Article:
Until my sister was born five-and-half years after me, I was an only child. There were kids to play with on The Key, but they played rough. It was no ghetto—just an affordable, post-war development for young families starting out. I was permitted to go to certain houses to play, but I sometimes came home with bruises and bloody scratches. A particularly mean little kid bit me on the arm. Hard. I clocked her. Mama had taught me to stand up for myself in conflicts, but I doubt she would have sanctioned my having struck anyone. I was glad that I did it, anyway.
The nearby Crandon Park Zoo and the Miami Seaquarium held delights and surprises. Nasty monkeys at the zoo performed shocking behaviors as my parents snatched me by the arm and rushed me past their enclosures. Tropical birds shrieked. Lions roared. One of the lions had a toothache, and he roared in pain at night. My visiting grandmother said she could hear it at our house, at least three miles away.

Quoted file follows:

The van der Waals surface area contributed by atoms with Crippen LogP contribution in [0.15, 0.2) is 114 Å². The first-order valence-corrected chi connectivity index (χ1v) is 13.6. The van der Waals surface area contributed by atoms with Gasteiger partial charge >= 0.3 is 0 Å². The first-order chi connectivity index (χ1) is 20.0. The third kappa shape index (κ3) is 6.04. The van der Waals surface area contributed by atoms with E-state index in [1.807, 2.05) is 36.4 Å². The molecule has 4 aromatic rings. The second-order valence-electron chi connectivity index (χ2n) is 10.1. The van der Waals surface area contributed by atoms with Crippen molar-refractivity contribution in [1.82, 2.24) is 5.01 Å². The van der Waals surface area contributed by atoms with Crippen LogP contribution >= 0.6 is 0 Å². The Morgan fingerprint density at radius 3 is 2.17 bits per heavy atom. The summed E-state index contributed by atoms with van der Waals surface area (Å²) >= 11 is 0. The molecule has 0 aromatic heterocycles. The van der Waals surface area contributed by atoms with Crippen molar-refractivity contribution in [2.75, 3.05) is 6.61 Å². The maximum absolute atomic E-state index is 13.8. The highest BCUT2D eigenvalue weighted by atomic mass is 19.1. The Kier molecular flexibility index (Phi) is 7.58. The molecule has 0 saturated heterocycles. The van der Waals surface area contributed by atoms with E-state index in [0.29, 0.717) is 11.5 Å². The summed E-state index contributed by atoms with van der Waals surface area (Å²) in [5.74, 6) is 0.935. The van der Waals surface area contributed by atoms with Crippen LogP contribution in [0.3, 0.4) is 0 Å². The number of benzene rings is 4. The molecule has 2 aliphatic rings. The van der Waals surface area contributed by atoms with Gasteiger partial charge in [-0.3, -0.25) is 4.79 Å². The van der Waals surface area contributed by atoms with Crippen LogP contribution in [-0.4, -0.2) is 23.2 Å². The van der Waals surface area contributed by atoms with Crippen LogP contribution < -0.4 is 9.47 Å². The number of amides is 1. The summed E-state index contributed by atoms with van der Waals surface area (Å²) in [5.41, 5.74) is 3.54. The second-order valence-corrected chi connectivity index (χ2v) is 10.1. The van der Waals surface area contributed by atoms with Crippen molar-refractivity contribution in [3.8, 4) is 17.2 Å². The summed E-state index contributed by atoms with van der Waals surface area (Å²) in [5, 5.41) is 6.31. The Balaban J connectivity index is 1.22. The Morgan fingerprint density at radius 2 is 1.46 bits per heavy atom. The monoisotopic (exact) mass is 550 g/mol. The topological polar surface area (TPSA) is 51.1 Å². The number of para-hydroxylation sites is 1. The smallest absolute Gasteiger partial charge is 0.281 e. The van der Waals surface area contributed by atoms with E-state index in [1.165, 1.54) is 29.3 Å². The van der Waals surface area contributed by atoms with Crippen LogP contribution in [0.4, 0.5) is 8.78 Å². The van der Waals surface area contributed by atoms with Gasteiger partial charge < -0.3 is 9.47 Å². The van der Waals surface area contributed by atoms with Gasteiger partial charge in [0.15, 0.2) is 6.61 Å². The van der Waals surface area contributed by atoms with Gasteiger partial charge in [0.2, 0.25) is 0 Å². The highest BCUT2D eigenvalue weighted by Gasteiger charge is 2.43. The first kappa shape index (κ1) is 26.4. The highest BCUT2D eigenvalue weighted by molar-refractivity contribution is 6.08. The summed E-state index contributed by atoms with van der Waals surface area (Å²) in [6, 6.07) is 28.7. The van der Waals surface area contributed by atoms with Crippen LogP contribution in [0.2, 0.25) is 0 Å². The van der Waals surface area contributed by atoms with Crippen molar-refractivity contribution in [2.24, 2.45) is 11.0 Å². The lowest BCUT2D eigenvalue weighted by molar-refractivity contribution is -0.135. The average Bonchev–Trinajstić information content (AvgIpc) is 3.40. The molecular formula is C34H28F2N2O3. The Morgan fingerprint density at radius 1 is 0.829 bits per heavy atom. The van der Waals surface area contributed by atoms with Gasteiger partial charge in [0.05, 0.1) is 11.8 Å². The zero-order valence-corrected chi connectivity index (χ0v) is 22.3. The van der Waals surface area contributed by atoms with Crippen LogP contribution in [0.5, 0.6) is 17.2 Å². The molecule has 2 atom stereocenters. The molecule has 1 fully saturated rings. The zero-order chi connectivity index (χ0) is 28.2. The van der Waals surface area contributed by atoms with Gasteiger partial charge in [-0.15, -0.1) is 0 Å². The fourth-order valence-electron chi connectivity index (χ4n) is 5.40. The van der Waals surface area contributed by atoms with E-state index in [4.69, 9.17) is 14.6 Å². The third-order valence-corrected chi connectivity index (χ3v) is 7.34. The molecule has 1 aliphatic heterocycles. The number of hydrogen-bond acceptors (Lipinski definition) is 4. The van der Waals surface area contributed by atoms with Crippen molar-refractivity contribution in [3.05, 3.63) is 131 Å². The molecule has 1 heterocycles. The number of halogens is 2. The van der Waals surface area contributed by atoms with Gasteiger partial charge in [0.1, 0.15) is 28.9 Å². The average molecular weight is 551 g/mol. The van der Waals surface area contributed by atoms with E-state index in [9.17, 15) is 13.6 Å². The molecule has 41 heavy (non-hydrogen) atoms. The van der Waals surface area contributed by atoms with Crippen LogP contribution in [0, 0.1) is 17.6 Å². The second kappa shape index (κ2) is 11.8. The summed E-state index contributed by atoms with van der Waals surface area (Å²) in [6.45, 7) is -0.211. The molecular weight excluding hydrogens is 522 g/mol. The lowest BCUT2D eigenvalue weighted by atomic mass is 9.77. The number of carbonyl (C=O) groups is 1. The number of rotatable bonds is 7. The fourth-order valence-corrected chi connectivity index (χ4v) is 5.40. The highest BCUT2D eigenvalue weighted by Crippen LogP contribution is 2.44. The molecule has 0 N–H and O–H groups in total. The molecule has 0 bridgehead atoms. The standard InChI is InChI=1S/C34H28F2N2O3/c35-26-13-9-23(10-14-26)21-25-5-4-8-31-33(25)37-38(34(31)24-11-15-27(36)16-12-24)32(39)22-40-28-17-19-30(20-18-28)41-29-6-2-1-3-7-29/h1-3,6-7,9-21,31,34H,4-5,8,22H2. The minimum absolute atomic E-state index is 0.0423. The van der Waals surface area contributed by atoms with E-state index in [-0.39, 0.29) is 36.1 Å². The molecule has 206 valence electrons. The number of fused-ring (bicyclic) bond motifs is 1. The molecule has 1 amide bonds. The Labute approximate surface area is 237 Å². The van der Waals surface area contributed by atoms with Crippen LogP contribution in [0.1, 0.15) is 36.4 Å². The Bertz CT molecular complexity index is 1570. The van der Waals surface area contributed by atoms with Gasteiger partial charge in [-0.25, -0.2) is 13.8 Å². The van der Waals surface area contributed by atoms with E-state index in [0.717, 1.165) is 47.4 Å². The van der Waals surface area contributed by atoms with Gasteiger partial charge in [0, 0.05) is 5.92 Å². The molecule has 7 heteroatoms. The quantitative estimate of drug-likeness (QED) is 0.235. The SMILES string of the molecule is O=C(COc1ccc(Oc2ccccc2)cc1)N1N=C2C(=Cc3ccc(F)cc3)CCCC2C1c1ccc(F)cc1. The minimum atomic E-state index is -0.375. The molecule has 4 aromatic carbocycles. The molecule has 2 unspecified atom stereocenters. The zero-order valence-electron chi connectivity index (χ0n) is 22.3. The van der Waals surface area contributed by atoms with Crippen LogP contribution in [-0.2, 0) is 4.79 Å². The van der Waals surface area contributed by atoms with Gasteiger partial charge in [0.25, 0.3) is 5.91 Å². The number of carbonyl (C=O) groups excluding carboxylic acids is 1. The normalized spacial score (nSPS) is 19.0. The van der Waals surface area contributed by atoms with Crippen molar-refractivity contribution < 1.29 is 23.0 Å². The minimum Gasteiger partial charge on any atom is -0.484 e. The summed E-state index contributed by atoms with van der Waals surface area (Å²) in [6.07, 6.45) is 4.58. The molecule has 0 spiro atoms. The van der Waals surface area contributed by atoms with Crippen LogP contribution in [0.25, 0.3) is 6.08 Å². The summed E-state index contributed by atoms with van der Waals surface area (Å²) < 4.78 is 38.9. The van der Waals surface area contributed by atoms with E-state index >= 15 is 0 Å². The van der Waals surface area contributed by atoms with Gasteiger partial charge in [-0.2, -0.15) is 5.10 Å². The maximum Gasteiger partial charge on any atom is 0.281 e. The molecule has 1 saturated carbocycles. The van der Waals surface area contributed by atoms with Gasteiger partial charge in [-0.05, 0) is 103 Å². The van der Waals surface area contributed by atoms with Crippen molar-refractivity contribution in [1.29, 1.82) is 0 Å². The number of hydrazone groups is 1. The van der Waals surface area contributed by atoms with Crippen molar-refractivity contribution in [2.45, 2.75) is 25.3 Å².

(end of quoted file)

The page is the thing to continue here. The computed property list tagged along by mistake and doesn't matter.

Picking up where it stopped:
I wanted a sandbox, but Daddy wasn’t much of a carpenter. It is likely that we didn’t own a hammer. One day, there was a big surprise. A dump truck arrived and released a huge pile of white sand. Right in our tiny front yard. It was a mountain, bringing me instant popularity in the neighborhood of cookie-cutter houses and kids looking for adventure. After a few weeks, we had worn down the peak to a gentle mound filled with tunnels which we delighted in filling with water from the hose. We buried each other. Scooped and molded damp sand into novel formations. Started over on new projects. We were occupied for hours. I always had sand in my pants, managed by my parents’ stripping me naked and hosing me down on the back stoop. Sandy clothes were tossed into the washer and dried on the clothesline, clipped with wooden pins to the ropes. No dryer.